Introduction Open Door,
maintenance in a certain territory of equal commercial and industrial rights for the nationals of all countries. As a specific policy, it was first advanced by the United States, but it was rooted in the typical most-favored-nation clause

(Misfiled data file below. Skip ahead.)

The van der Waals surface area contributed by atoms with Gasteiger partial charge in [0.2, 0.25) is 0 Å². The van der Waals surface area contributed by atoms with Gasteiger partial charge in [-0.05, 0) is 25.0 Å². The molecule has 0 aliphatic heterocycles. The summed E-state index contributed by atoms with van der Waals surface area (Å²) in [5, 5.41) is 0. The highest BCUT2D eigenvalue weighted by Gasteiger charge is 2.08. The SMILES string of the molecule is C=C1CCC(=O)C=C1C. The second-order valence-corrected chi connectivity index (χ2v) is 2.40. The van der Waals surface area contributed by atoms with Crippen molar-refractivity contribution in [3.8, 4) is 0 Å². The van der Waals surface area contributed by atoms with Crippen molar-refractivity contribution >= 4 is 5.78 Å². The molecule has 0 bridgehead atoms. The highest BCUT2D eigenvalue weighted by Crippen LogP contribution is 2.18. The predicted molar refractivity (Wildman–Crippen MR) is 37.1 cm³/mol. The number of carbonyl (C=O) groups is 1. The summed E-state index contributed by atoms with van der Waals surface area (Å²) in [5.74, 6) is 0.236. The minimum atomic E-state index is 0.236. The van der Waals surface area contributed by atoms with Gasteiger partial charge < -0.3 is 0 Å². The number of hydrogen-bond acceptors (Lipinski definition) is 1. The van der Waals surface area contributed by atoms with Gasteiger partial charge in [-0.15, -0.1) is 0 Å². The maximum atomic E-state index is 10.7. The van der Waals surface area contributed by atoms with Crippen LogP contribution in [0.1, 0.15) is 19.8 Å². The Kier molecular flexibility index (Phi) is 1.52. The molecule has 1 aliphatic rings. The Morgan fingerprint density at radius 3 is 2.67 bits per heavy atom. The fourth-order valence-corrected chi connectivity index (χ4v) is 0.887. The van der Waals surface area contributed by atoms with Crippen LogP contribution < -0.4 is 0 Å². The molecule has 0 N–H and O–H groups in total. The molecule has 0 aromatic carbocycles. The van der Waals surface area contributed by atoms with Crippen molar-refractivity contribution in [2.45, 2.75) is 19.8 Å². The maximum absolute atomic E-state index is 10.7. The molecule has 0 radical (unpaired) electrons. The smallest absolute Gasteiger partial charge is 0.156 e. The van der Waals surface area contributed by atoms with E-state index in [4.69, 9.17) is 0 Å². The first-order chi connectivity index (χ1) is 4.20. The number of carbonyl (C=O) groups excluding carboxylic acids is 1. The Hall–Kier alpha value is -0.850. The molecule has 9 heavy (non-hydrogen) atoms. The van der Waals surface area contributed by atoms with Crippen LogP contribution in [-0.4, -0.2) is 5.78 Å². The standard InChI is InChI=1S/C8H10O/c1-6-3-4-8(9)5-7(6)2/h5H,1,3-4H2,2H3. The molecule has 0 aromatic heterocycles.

of the treaties concluded with China after the Opium War
(1839–42). Although the Open Door is generally associated with China, it also received recognition at the Berlin Conference of 1885, which declared that no power could levy preferential duties in the Congo basin.
Sections in this article:
The Columbia Electronic Encyclopedia, 6th ed. Copyright © 2012, Columbia University Press. All rights reserved.